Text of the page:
4 Are there any associated health problems with sigad and how will my health be monitored? Your clinical immunologist will be on the look out for the complications and will work with other clinical specialists to offer you the most appropriate advice and treatments. Autoimmunity Some people affected by sigad may develop antibodies directed against their own body tissues. These are known as autoantibodies and they can cause symptoms. A typical disorder is coeliac disease, which affects the small intestine and is associated with sensitivity or intolerance to gluten found in wheat, barley and rye. Allergy and anaphylactic shock People with IgA deficiency may develop antibodies to IgA. This is only a problem if they are documented to have reacted to blood products containing IgA. No specific caution or testing is needed if a patient hasn t been transfused before: they should be treated as someone without IgA deficiency for a first transfusion or if they have been transfused without problem. Immunisation Most vaccines are safe to be administered to patients with sigad, provided that other tests of immune function are normal. The infant and childhood vaccination schedule can be followed as normal. Vaccinations required in adulthood can be discussed with your clinical immunology team. Glossary of terms allergy an exaggerated sensitivity resulting from a heightened or altered reactivity of the immune system to an external substance. anaphylactic shock a widespread and life-threatening allergic reaction. antibody a type of protein (immunoglobulin) that is produced by certain types of white blood cells (plasma cells a type of B-cell). The role of antibodies is to fight bacteria, viruses, toxins and other substances foreign to the body. asymptomatic disease is considered asymptomatic if a patient is a carrier for a disease or infection but experiences no symptoms. autoimmune/autoimmunity when an individual s immune system attacks the body s own tissues or vessels. B-cell a type of white blood cell (lymphocyte) that produces antibodies. coeliac disease a disease that is caused by the immune system reacting adversely to gluten, a product found in wheat, barley and rye. It causes inflammation of the bowel and leads to diarrhoea and/or malabsorption. The condition is reversible by avoiding gluten. common variable immune deficiency (CVID) a primary antibody deficiency. People with CVID have either no immunoglobulins in the blood or low levels and require immunoglobulin replacement therapy on a regular basis. deficiency a lack or shortage. gastrointestinal this refers to the lining of body parts that run from the mouth to the bottom. It can also be referred to as the gut. genetic something that relates to how your genes work and are inherited. IgG subclass deficiency/immunoglobulin G subclass deficiency a reduction in one or more of the IgG subclasses but with normal total circulating IgG with or without normal levels of IgA and IgM. immune system the structures and processes that protect the body against infection and disease. 6 7

5 immunoglobulin replacement therapy a plasma-based treatment. The immunoglobulin contains antibodies that help fight infection. This treatment can be given through a vein or through the skin. Notes immunoglobulins proteins (globulins) in the body that act as antibodies. They work to fight off infections. They are produced by specialist white blood cells (plasma cells/b-cells) and are present in blood serum and other body fluids. There are several different types (IgA, IgE, IgG and IgM), and these have different functions. iron deficiency anaemia a condition where a lack of iron in the body leads to anaemia. lymph nodes small bean-sized organs of the immune system distributed widely throughout the body. They are the home for the many types of cells that are important in fighting infections. lymphocyte a white blood cell that works to fight infection in the body. One type of lymphocyte is called a B-cell. This type of lymphocyte makes antibodies. plasma the liquid component of blood without the cells (but with all the proteins). plasma cell a specific subtype of B-cell that is found within the bone marrow or lymph nodes. Plasma cells are responsible for the majority of high-quality antibody production. primary antibody deficiency covers a range of disorders resulting from the failure of the immune system to produce sufficient antibodies in the bloodstream to fight infections. protein one of the basic building blocks of life. Proteins make up the structure and determine the function of the cells that make up all the tissues of our bodies. respiratory tract the airway passage involved in breathing that leads from the mouth/nose to the lungs. sinuses air-filled space within the bones of the face and around the nose. Infection of the sinuses is called sinusitis. steroid sometimes known as a corticosteroid. A type of medicine used to reduce inflammation and which affects the way the immune system works. T-cell a type of white blood cell (lymphocyte) that helps the immune system work properly to fight infection. 8 9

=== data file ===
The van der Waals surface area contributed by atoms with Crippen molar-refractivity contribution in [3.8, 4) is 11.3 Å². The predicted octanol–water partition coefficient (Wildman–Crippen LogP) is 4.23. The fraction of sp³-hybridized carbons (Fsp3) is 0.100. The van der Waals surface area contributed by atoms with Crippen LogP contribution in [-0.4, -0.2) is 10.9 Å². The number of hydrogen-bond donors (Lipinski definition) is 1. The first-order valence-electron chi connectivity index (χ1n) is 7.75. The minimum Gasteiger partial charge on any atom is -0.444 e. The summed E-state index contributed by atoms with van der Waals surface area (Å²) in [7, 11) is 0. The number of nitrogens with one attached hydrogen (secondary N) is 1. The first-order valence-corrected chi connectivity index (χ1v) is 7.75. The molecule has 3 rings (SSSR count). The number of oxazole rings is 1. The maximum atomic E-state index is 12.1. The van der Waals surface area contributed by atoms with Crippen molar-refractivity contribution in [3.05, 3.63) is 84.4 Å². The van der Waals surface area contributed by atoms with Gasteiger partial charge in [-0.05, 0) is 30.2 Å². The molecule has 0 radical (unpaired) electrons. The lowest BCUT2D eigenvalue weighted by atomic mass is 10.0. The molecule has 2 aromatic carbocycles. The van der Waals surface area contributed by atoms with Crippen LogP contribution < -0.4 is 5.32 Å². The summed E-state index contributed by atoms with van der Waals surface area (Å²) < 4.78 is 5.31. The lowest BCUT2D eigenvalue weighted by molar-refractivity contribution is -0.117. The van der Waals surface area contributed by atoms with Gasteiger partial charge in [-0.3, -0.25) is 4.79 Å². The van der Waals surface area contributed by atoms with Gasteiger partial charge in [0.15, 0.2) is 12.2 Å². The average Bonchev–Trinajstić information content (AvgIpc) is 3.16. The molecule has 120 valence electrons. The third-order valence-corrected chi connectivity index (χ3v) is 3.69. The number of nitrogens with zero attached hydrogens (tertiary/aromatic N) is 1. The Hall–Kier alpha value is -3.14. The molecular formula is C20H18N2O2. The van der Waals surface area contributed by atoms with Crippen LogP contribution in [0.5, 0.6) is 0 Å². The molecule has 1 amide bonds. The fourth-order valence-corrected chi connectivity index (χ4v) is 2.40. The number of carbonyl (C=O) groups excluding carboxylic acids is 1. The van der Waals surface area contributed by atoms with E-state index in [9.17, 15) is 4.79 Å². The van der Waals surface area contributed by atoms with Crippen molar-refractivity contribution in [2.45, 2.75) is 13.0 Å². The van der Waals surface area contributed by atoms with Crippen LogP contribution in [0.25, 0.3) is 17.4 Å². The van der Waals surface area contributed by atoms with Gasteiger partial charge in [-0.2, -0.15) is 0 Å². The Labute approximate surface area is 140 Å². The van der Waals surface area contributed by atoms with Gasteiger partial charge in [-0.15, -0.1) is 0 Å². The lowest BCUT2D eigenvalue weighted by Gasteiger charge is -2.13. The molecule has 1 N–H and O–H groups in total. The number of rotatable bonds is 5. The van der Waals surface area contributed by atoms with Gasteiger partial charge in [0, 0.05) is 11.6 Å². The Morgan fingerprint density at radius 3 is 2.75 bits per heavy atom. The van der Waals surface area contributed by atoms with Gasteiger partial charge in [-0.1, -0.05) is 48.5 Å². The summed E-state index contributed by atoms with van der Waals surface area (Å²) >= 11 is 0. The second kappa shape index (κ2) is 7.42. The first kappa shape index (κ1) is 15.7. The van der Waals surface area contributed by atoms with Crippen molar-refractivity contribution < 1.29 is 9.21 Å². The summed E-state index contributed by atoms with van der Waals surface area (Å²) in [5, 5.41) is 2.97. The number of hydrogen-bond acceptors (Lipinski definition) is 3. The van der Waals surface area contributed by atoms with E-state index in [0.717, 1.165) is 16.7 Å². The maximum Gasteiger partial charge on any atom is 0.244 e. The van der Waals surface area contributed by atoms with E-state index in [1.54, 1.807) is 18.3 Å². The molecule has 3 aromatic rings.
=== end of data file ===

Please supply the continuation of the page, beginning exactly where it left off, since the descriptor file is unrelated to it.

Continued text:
6 Notes Notes 10 11

7 About Primary Immunodeficiency UK Primary Immunodeficiency UK (PID UK) is a national organisation supporting individuals and families affected by primary immunodeficiencies (PIDs). We are the UK national member of the International Patient Organisation for Primary Immunodeficiencies (IPOPI), an association of national patient organisations dedicated to improving awareness, access to early diagnosis and optimal treatments for PID patients worldwide. Our website at provides useful information on a range of conditions and topics, and explains the work we do to ensure the voice of PID patients is heard. If we can be of any help, please contact us at or on where you can leave a message. Support us by becoming a member of PID UK. It s free and easy to do via our website at or just get in touch with us. Members get monthly bulletins and newsletters twice a year Supported by an educational grant from Biotest (UK) Ltd Primary Immunodeficiency UK. PID UK is a part of Genetic Disorders UK. All rights reserved. Registered charity number